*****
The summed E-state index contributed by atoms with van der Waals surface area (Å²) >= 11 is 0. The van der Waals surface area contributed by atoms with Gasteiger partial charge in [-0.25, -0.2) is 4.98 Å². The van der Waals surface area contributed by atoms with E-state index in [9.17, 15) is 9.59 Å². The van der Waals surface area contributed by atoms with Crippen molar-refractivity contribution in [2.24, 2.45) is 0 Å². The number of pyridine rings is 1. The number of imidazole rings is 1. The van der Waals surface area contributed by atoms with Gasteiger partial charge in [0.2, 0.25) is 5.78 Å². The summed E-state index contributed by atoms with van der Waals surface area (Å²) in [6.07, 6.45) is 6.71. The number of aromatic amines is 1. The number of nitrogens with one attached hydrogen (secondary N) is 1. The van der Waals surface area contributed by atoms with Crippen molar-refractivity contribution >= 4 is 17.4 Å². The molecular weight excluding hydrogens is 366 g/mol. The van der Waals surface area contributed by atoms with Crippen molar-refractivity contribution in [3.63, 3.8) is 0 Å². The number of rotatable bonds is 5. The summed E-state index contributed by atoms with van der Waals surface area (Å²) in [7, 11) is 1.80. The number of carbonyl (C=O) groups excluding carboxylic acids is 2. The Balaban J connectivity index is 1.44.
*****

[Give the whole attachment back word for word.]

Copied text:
The summed E-state index contributed by atoms with van der Waals surface area (Å²) >= 11 is 0. The van der Waals surface area contributed by atoms with Gasteiger partial charge in [-0.25, -0.2) is 4.98 Å². The van der Waals surface area contributed by atoms with E-state index in [9.17, 15) is 9.59 Å². The van der Waals surface area contributed by atoms with Crippen molar-refractivity contribution in [2.24, 2.45) is 0 Å². The number of pyridine rings is 1. The number of imidazole rings is 1. The van der Waals surface area contributed by atoms with Gasteiger partial charge in [0.2, 0.25) is 5.78 Å². The summed E-state index contributed by atoms with van der Waals surface area (Å²) in [6.07, 6.45) is 6.71. The number of aromatic amines is 1. The number of nitrogens with one attached hydrogen (secondary N) is 1. The van der Waals surface area contributed by atoms with Crippen molar-refractivity contribution >= 4 is 17.4 Å². The molecular weight excluding hydrogens is 366 g/mol. The van der Waals surface area contributed by atoms with Crippen molar-refractivity contribution in [3.63, 3.8) is 0 Å². The number of rotatable bonds is 5. The summed E-state index contributed by atoms with van der Waals surface area (Å²) in [7, 11) is 1.80. The number of carbonyl (C=O) groups excluding carboxylic acids is 2. The Balaban J connectivity index is 1.44.